What's in Wood Floor Cleaners?

wood floor cleaners man cleaning floor

The Bottom Line

A variety of cleaning products are available to maintain wood floors. Wood floor cleaners are usually based on hydrocarbons, detergents, or glycol ether solvents. Each type carries its own precautions and potential adverse effects. Floor cleaners can also contain alcohol, weak acids, or alkaline chemicals to strengthen their cleaning properties.

woman spraying floor cleaners on wood floor

The Full Story

Look around your home. Do you have wood floors? If so, you’re in good company. More than half of American homes have wood floors. The North American wood flooring market has been valued at a hefty $4.6 billion annually. Hardwood floors are durable and lend a warm, natural look to living spaces, and they can increase a home’s value by as much as 5%. Homes built in the first half of the 20th century often have solid hardwood floors, while engineered wood flooring types (wood composite with veneer, laminate, and others) have become popular since the 1960s.

Maintaining the beauty of any type of wood floor requires regular cleaning and protection from damage. Liquid floor cleaners range from those made specifically for wood floors to all-surface cleaners that can be used on wood. Always read the product’s label to make sure it’s safe to use on wood floors. Websites such as HGTV and Better Homes & Gardens also describe “natural” homemade wood floor cleaning solutions such as diluted vinegar or tea.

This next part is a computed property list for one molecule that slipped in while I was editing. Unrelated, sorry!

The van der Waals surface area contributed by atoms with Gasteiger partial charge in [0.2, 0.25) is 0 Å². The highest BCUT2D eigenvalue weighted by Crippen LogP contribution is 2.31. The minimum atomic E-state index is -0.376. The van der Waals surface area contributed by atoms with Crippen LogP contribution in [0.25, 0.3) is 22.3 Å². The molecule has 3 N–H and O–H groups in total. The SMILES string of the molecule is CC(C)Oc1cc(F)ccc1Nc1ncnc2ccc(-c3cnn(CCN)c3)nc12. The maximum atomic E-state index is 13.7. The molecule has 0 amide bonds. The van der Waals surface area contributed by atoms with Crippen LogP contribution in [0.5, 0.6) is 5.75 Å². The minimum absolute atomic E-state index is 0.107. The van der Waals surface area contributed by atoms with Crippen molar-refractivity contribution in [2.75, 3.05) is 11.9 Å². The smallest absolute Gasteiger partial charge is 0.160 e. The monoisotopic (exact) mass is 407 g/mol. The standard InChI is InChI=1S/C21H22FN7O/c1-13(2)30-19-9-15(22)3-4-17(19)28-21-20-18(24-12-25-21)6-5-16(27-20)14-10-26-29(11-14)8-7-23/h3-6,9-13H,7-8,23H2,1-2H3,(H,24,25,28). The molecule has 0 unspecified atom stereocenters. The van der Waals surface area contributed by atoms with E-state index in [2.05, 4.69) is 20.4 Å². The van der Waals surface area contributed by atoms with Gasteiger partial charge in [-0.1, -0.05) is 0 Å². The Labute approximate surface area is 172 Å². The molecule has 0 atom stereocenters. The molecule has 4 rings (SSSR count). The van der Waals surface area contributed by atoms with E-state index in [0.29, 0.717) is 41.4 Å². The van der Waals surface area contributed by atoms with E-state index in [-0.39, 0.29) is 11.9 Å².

Like many other cleaning products, the labels of wood floor cleaners list chemical ingredients with hard-to-pronounce names. If you contact Poison Control for information on specific products, they can check their databases for ingredients and potential toxic hazards. You can also look for products that are UL GREENGUARD certified, meaning they emit minimal fumes, which make them safer to use indoors.

There are three basic types of wood floor cleaner formulations:

Hydrocarbon-based floor cleaners often contain Stoddard solvent (mineral spirits), which is a petroleum mixture used as a solvent for grease and scuff marks. This is a thin liquid that can cause drowsiness if swallowed. Drinking it also carries a risk of aspiration (when the fluid slips down into the lungs), which can lead to pneumonia. These floor cleaners should be used in well-ventilated areas to avoid eye and respiratory irritation that could result from exposure to hydrocarbon fumes.

Anionic/nonionic detergent-based floor cleaners have very low toxicity. If swallowed, they might cause mild nausea, vomiting, or diarrhea. They are not likely to produce fumes during use.

Glycol ether solvent-based floor cleaners are the most common type. There are several different solvents in this category that usually contain “glycol” and “ether” in their names—common examples are ethylene glycol monobutyl ether and ethylene glycol monomethyl ether. Chemicals in this class are very effective for dissolving grime and stains. They are usually found in concentrations of 1–5%, but some products contain up to 10% glycol ethers. Based on case reports, a 22-pound child who swallows up to 20 mL (4 teaspoonfuls) of a 5% solution is unlikely to experience toxicity and can be watched safely at home for symptoms such as unusual drowsiness. Glycol ether-based wood floor cleaners might release fumes that can cause headache and dizziness as well as eye, nose, and throat irritation. Again, good ventilation during use is important.